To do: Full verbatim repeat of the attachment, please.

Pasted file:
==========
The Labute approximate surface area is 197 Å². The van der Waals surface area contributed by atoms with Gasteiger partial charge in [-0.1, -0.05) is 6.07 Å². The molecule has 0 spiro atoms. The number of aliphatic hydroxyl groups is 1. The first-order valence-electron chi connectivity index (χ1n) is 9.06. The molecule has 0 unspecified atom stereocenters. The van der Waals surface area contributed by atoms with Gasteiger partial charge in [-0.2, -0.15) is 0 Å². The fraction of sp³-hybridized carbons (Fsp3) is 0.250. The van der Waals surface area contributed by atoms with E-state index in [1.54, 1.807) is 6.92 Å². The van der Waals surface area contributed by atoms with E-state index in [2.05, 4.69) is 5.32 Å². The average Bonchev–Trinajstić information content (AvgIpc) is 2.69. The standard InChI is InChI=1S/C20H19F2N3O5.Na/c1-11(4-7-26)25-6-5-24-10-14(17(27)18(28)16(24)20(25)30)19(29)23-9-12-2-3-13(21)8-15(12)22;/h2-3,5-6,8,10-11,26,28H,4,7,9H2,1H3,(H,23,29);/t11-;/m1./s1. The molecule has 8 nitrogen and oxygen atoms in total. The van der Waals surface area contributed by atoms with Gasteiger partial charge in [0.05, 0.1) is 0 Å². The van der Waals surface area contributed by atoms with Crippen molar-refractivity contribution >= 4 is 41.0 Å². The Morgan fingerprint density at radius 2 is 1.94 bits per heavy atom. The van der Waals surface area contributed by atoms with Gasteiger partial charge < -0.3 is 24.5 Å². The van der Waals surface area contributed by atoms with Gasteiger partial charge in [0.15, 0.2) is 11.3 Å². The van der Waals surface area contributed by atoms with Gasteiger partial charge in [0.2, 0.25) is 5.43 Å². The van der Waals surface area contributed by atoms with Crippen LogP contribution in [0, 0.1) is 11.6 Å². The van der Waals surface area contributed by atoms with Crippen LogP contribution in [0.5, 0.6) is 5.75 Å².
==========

The Labute approximate surface area is 197 Å². The van der Waals surface area contributed by atoms with Gasteiger partial charge in [-0.1, -0.05) is 6.07 Å². The molecule has 0 spiro atoms. The number of aliphatic hydroxyl groups is 1. The first-order valence-electron chi connectivity index (χ1n) is 9.06. The molecule has 0 unspecified atom stereocenters. The van der Waals surface area contributed by atoms with Gasteiger partial charge in [-0.2, -0.15) is 0 Å². The fraction of sp³-hybridized carbons (Fsp3) is 0.250. The van der Waals surface area contributed by atoms with E-state index in [1.54, 1.807) is 6.92 Å². The van der Waals surface area contributed by atoms with E-state index in [2.05, 4.69) is 5.32 Å². The average Bonchev–Trinajstić information content (AvgIpc) is 2.69. The standard InChI is InChI=1S/C20H19F2N3O5.Na/c1-11(4-7-26)25-6-5-24-10-14(17(27)18(28)16(24)20(25)30)19(29)23-9-12-2-3-13(21)8-15(12)22;/h2-3,5-6,8,10-11,26,28H,4,7,9H2,1H3,(H,23,29);/t11-;/m1./s1. The molecule has 8 nitrogen and oxygen atoms in total. The van der Waals surface area contributed by atoms with Gasteiger partial charge in [0.05, 0.1) is 0 Å². The van der Waals surface area contributed by atoms with Crippen molar-refractivity contribution >= 4 is 41.0 Å². The Morgan fingerprint density at radius 2 is 1.94 bits per heavy atom. The van der Waals surface area contributed by atoms with Gasteiger partial charge < -0.3 is 24.5 Å². The van der Waals surface area contributed by atoms with Gasteiger partial charge in [0.15, 0.2) is 11.3 Å². The van der Waals surface area contributed by atoms with Gasteiger partial charge in [0.2, 0.25) is 5.43 Å². The van der Waals surface area contributed by atoms with Crippen LogP contribution in [0, 0.1) is 11.6 Å². The van der Waals surface area contributed by atoms with Crippen LogP contribution in [0.5, 0.6) is 5.75 Å².